LUDWIG VAN BEETHOVEN
Born in Bonn, baptized December 17, 1770; died in Vienna, March 26, 1827
String Quartet in B-flat major, Op. 130, with Grosse Fuge finale, Op. 133
Composed in 1825-26; 49 minutes
Having toiled mightily to bring the Missa solemnis and the Ninth Symphony to completion in the early 1820s, Beethoven returned in 1824 to the intimate chamber music medium that had occupied him so fruitfully at the outset of his career. Whether or not he made a conscious decision to devote his final years almost exclusively to writing string quartets, there is little doubt that he regarded his five so-called late quartets — Opp. 127, 130, 131, 132, and 135 — as the capstone of his life’s work. The language of these knotty, inward-looking masterpieces, with its radical discontinuities, far-flung tonal relationships and bold reconfiguration of musical time and space, exerted a seminal influence on composers as diverse as Schumann, Bartók and Shostakovich.
The Quartet in B-flat major is the last of three quartets that Beethoven wrote for the cello-playing Russian prince Nikolai Golitsin in 1825-26. It followed hard on the heels of Op. 132, with its majestic and deeply felt slow movement that Beethoven had offered as a “sacred song of thanksgiving” upon recovering from a severe intestinal ailment. In fact, the most lighthearted of the B-flat-major Quartet’s six movements — the lively danza tedesca, or German dance — was originally earmarked for Op. 132. It is also one of two movements — the other being the darkly urgent Presto — that Vienna’s illustrious Schuppanzigh Quartet encored by popular demand at the first performance of the piece on March 21, 1826.
The version of the Op. 130 Quartet heard on that occasion climaxed in a titanic fugue that served as a counterweight to the first movement, a “serious and heavy-going” piece by the composer's own admission. Both adjectives apply in spades to the dense, closely argued, and somewhat enigmatic Grosse Fuge (Great Fugue), which one bewildered reviewer pronounced as “incomprehensible as Chinese.” When Beethoven’s publisher complained that the fugue would deter potential customers, he obligingly replaced it with a more conventional finale. The Grosse Fuge was subsequently issued as a freestanding opus.
After the slow, richly textured introduction, a flurry of 16th notes in the first violin seems to signal the start of a conventional sonata-form allegro. But the bursts of almost manic energy are repeatedly interrupted, and that, plus the sharp contrasts of rhythm, dynamics, and tonality, gives the opening movement of Op. 130 a decidedly mercurial character. The Presto, in rounded ABA form, similarly veers between extremes: the jaunty triple-time midsection in B-flat major is sandwiched between statements of a nervous, tautly compressed tune in the parallel minor key. In the third movement, marked Poco scherzoso (somewhat playful), Beethoven weaves an intricate tapestry of themes and motifs with a combination of elegance and whimsy.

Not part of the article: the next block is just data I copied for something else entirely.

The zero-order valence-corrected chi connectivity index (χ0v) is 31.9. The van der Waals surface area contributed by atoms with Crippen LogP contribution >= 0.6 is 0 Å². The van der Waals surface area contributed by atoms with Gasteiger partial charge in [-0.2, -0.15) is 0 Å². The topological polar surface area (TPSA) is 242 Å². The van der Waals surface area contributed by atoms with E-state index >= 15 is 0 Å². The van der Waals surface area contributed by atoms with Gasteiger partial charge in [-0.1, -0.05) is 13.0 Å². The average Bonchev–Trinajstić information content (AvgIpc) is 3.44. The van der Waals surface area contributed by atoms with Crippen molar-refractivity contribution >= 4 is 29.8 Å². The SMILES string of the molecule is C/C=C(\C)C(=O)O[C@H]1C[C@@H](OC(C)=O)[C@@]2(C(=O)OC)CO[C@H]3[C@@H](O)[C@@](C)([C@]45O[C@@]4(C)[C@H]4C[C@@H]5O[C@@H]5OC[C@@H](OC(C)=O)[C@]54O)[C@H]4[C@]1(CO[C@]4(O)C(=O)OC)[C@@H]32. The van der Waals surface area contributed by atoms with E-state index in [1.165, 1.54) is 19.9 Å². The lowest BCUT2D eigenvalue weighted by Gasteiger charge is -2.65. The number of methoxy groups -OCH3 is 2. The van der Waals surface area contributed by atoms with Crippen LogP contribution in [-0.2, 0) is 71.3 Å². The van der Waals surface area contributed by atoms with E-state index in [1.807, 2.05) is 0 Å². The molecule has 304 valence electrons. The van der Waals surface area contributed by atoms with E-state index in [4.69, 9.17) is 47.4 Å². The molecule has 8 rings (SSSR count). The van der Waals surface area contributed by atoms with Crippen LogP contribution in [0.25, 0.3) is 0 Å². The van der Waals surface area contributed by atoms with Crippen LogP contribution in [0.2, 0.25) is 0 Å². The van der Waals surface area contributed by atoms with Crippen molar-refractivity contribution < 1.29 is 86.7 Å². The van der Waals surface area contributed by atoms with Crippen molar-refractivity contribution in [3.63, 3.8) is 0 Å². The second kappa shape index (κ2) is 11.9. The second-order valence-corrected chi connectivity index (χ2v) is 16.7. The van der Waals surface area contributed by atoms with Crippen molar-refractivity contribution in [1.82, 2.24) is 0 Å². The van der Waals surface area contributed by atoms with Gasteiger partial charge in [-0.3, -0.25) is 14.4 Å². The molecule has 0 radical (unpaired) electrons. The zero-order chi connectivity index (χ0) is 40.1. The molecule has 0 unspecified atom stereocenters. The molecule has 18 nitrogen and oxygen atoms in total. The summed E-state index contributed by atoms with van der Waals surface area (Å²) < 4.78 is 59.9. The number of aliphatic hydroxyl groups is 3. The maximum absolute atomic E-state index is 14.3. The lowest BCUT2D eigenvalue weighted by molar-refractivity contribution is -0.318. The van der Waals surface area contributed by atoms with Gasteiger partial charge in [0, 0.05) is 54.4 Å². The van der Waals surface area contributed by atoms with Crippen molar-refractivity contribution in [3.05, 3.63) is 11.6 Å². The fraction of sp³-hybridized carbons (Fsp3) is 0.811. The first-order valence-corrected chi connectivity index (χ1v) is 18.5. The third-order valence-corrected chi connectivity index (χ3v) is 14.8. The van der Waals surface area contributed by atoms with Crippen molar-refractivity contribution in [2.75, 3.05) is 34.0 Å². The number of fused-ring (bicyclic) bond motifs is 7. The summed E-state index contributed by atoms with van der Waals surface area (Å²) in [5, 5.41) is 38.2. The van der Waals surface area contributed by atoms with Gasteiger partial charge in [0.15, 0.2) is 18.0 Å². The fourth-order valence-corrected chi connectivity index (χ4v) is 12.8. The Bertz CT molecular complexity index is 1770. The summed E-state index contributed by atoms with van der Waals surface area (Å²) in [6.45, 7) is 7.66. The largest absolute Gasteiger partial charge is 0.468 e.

The quartet’s loosely structured, suite-like format continues with a slightly buffoonish German dance in G major. A series of swooning phrases in 3/8 meter, neatly apportioned into three groups of eight bars each, give way to smoothly interlocking roulades and a display of acrobatics by the first violin before returning at the end in fragmented form. The tender, ravishingly melodious Cavatina, suffused with the warmth of E-flat major, serves as a lyrical counterweight to the uncompromising intensity of the Grosse Fuge.
Beethoven’s original finale makes heavy demands on the listener, though it’s unlikely to faze anyone who knows the quartets of, say, Bartók or Schoenberg. The subject of the fugue — a sequence of half-steps separated by wide leaps — is both simple and, once heard, impossible to miss. The four players present it in unison at the beginning, with dramatic accents and pauses. A quiet interlude of a more searching character leads to the fugue proper, which breaks out at a gallop in jagged, energetic rhythms. “Partly free, partly in strict counterpoint,” as Beethoven indicates in the score, the fugue is divided into clearly defined sections of varied textures, meters, and tonalities. As in any fugue, part of the fun is listening for the theme as it darts in and out of the tightly knit musical fabric, like a golden thread.
© 2016, Harry Haskell
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